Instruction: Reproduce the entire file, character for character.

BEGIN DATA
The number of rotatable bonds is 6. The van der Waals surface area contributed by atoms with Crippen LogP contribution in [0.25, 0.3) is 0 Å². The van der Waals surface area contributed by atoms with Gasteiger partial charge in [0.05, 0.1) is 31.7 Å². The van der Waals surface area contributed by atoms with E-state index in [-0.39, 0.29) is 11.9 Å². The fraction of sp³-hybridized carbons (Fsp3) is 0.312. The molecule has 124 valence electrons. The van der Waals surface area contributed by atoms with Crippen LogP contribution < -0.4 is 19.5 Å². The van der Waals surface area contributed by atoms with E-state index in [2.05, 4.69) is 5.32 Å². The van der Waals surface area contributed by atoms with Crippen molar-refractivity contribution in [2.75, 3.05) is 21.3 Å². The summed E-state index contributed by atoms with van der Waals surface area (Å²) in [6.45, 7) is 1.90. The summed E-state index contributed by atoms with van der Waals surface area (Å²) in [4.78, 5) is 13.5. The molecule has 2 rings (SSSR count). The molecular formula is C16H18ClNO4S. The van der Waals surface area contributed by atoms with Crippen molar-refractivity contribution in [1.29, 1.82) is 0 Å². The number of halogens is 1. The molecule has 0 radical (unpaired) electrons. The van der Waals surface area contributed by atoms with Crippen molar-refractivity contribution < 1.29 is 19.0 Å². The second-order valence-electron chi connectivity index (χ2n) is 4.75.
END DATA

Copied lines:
The number of rotatable bonds is 6. The van der Waals surface area contributed by atoms with Crippen LogP contribution in [0.25, 0.3) is 0 Å². The van der Waals surface area contributed by atoms with Gasteiger partial charge in [0.05, 0.1) is 31.7 Å². The van der Waals surface area contributed by atoms with E-state index in [-0.39, 0.29) is 11.9 Å². The fraction of sp³-hybridized carbons (Fsp3) is 0.312. The molecule has 124 valence electrons. The van der Waals surface area contributed by atoms with Crippen LogP contribution < -0.4 is 19.5 Å². The van der Waals surface area contributed by atoms with E-state index in [2.05, 4.69) is 5.32 Å². The van der Waals surface area contributed by atoms with Crippen molar-refractivity contribution in [2.75, 3.05) is 21.3 Å². The summed E-state index contributed by atoms with van der Waals surface area (Å²) in [6.45, 7) is 1.90. The summed E-state index contributed by atoms with van der Waals surface area (Å²) in [4.78, 5) is 13.5. The molecule has 2 rings (SSSR count). The molecular formula is C16H18ClNO4S. The van der Waals surface area contributed by atoms with Crippen molar-refractivity contribution in [1.29, 1.82) is 0 Å². The number of halogens is 1. The molecule has 0 radical (unpaired) electrons. The van der Waals surface area contributed by atoms with Crippen molar-refractivity contribution < 1.29 is 19.0 Å². The second-order valence-electron chi connectivity index (χ2n) is 4.75.